Royal Society Publishing

Towards an Understanding of Protein-DNA Recognition

Daniela Rhodes, John W. R. Schwabe, Lynda Chapman, Louise Fairall

Abstract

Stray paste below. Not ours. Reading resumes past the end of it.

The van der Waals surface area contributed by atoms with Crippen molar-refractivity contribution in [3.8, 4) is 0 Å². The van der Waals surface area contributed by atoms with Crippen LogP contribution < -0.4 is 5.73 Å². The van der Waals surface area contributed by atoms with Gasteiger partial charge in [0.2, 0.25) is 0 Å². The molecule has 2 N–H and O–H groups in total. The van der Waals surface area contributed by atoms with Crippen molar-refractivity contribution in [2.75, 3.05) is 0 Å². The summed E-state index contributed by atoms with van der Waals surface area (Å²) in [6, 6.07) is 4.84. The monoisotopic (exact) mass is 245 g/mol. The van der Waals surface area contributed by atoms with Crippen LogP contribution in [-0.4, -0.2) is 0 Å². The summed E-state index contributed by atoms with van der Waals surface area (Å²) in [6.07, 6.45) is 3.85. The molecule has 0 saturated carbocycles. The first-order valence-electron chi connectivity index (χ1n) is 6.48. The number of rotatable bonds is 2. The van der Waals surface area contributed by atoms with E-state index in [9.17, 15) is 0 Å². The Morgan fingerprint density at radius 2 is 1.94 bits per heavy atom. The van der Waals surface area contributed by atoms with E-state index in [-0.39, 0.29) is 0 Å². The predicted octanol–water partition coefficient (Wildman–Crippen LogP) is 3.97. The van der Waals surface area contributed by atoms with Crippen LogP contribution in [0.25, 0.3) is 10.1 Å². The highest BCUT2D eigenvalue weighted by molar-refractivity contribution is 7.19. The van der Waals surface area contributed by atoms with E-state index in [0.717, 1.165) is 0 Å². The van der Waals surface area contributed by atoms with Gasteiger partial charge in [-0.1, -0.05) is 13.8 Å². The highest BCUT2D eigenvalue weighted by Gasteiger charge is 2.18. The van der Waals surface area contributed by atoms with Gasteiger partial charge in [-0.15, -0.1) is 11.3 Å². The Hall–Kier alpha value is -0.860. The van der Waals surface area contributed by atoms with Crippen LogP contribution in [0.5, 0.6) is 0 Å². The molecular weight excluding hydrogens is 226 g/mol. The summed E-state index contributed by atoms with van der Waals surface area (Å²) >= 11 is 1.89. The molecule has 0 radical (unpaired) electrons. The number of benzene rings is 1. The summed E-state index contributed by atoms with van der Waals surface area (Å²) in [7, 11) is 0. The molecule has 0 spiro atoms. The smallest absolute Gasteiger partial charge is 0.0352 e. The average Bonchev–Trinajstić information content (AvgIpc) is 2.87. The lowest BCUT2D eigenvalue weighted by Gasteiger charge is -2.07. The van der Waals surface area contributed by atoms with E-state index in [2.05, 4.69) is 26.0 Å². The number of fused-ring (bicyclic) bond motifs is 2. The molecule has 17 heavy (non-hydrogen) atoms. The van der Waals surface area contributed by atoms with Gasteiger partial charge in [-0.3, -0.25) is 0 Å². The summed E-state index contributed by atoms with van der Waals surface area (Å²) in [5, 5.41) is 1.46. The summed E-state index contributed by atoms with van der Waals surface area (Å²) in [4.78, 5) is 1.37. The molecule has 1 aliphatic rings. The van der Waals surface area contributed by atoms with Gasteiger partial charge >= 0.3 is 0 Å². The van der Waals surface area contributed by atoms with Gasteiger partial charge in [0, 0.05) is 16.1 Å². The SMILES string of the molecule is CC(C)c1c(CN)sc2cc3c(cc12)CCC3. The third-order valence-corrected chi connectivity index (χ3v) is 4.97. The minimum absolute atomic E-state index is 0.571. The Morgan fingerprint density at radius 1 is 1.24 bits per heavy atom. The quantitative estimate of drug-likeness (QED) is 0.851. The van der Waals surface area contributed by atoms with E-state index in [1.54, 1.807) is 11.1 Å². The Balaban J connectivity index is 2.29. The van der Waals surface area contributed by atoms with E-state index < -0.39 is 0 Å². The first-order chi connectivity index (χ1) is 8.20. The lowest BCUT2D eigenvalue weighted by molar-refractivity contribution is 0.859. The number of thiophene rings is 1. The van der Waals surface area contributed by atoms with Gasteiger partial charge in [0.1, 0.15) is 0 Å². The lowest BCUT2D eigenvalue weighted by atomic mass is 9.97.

Understanding how proteins recognize DNA in a sequence-specific manner is central to our understanding of the regulation of transcription and other cellular processes. In this article we review the principles of DNA recognition that have emerged from the large number of high-resolution crystal structures determined over the last 10 years. The DNA-binding domains of transcription factors exhibit surprisingly diverse protein architectures, yet all achieve a precise complementarity of shape facilitating specific chemical recognition of their particular DNA targets. Although general rules for recognition can be derived, the complex nature of the recognition mechanism precludes a simple recognition code. In particular, it has become evident that the structure and flexibility of DNA and contacts mediated by water molecules contribute to the recognition process. Nevertheless, based on known structures it has proven possible to design proteins with novel recognition specificities. Despite this considerable practical success, the thermodynamic and kinetic properties of protein/DNA recognition remain poorly understood.

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